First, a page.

Bajo una llovizna rociada pero persistente, la voz de Saira Rodriquez, hija de Nestora Salgado, fundadora y coordinadora de la policía comunitaria de Olinalá, Guerrero, reverberó entre decenas de velas y claveles afuera de la Catedral de Nuestra Señora la Reina de Los Ángeles, en conmemoración y protesta de los cuatro meses desde la desaparición de los jóvenes, indígenas, estudiantes normalistas de Ayotzinapa, Guerrero.
El asunto era éste: “no nos queda más que luchar.” A través de una llamada telefónica, con voz trémula hablaba de la intimidación y las amenazas que ha recibido por exigir y organizar por la libertad de su madre, presa en un penal de máxima seguridad desde agosto de 2013.
Parada allí, tan lejos de Saira y tan lejos de Ayotzinapa, identifique aquellas palabras con los consejos y saberes que me sigue brindando mi familia, mi hxstoria y comunidad.
Palabras que nacen de una hxstoria y contexto de lucha constante, una lección comúnmente transmitida a través de generaciones y fronteras, de madre a hija, abuelo a nieto, de luchadxs social a joven esperanzado y estudiante hacía su pueblo.
Palabras que nuestras madres recitan para condenar condiciones laborales injustas y patrones que manipulan y explotan. Que se expresan a través de los ojos lúcidos que adornan los rostros de nuestros abuelos, que nos platican de su hambre por sobrevivir y vivir alimentado del campo y la tierra. Las palabras y silencios que decenas, cientos, miles de madres, familias, hermanos y compañerxs usan para denunciar la desaparición se su sangre, para articular su dolor.
Lucha. Memoria y lección que impregna nuestra piel, sazona nuestras lagrimas, nutre los surcos de nuestros campos y ayuda a brotar las flores y los arboles entre las grietas de nuestras ciudades urbanas.
La lucha aplastada, marchitada, agobiada, pero viva. Regenerativa, se resucita en las platicas con nuestrxs abuelxs sobre revoluciones frustradas, manifiestos olvidados, sueños congelados. Sobrevive la migración y despojo, retando corrupción, violencia y olvido.
The duality of life and death in Mexico, of injustice and resistance, is a balance struck, many times, in the favor of death, injustice, and oblivion.
In Día de los Muertes, a ritual born out of indigenous sentires and saberes, is celebrated all over Mexico, and is especially a strong tradition in the states of Michoacán and Oaxaca. I traveled to Oaxaca de Juarez a week ago, the capital of the southern Mexican State to participate and witness the rituals and devotion to both life and death. It was during my eight hour bus ride south that, suddenly surprised at my own devotion, I realized it would be my third year in a row traveling to Oaxaca during that time of year.
It is in Oaxaca where I have learned to value the devotion and compassion people exert in their celebration of death that strengthens their connection to life. As I walked the city’s streets and the walkways of illuminated cemeteries I suddenly realized that as we celebrated the culture and ritual of death, we perhaps neglected to see how we rub shoulders with it every day: the alcoholism of our rural compxs, the poverty of vendors, the hunger of those who musicalize our ritual. Even within our devotion of día de los muertos there exists olvidadxs, disappearances and the ignored presence of the starving, suffering and agonizing. As a tradition that is now celebrated globally, thanks to the Mexican and Mexican-American diaspora, people have become attracted and even entranced by the sublime relationship Mexicans have forged with death. Yet as tourists flock to cemeteries, their desire to celebrate their lives, to enjoy and consume a fascination with death, makes it easier to forget and better ignore the indigenous and poor vendors and workers who cater to enhance the lives of others in order for they themselves to survive.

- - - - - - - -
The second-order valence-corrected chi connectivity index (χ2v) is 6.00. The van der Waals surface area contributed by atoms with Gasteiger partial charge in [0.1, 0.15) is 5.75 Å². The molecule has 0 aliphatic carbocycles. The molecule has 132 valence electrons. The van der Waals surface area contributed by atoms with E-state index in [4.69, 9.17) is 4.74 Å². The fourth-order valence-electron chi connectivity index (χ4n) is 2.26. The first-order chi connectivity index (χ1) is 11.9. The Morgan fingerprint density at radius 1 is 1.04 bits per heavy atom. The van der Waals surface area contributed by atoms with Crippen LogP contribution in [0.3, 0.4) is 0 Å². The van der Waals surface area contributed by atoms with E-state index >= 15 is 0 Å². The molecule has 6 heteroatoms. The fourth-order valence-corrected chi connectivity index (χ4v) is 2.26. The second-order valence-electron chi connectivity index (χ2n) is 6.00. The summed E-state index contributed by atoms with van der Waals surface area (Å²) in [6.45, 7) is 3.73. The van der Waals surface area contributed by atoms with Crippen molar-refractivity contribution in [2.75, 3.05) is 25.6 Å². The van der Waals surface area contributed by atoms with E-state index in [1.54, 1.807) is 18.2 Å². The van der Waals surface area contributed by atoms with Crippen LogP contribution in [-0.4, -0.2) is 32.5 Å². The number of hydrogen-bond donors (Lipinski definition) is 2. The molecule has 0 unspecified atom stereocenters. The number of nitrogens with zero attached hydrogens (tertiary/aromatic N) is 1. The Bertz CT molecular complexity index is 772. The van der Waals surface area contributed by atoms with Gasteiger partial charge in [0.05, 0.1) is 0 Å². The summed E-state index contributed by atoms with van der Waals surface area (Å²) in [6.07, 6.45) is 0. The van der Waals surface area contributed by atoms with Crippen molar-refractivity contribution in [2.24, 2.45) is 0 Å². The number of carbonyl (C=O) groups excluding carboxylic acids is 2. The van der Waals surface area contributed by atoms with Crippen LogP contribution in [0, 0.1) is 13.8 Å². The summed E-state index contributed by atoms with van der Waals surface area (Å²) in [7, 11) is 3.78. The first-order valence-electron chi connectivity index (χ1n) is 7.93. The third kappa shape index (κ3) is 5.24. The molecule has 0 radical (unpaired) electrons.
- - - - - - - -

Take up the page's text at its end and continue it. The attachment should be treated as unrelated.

Yet in Mexico, this unfair relationship between life and death is perpetuated and made complex through the disappearances, the absences and the repression of students, of activists, of mujeres, of the rural, the poor and those whose death is almost justifiable collateral for the lives and comforts of those who wield more power. Just three months ago, 43 students from Ayotzinapa, a teacher training college in the state of Guerrero, southwest Mexico, were ambushed and disappeared on the night of 26 September. Ayotinzapa has historically been a bastion of resistance and its students have taken up activist roles that have often challenged the Mexican state, demanding a rural and community based approach to education and social justice. Since the 26 of September, a series of mass graves have been discovered just outside Iguala, though it’s as yet unconfirmed whether they contain the bodies of the students. In light of Ayotinzapa, we celebrate death from Oaxaca to Mexico City and in East Los Angeles. In our communities, death and olvido, inform collective existence in the same measure as life and celebration. But how do we celebrate death when we are denied a collective right to life? How can our rituals become resistance, to demand the right to exist as we are, or as we hope to be?
During my time in Oaxaca I was able to visit a special exhibition at the Museum of Contemporary Art, a poem by David Huerta dedicated to Ayotzinapa:
“Who reads this should also know
That despite it all
The dead are not gone
Nor have they made them disappear
That the magic of the dead
Is in the dawn and the ladle
On foot and in the cornfields
In the drawings and in the river..”
It was a beautiful exhibition and ode that inspires anyone who reads it to love and fight ardently for life, to remember why it is important, to realize that in the context of so much death, to recuperate life among the destruction and violence.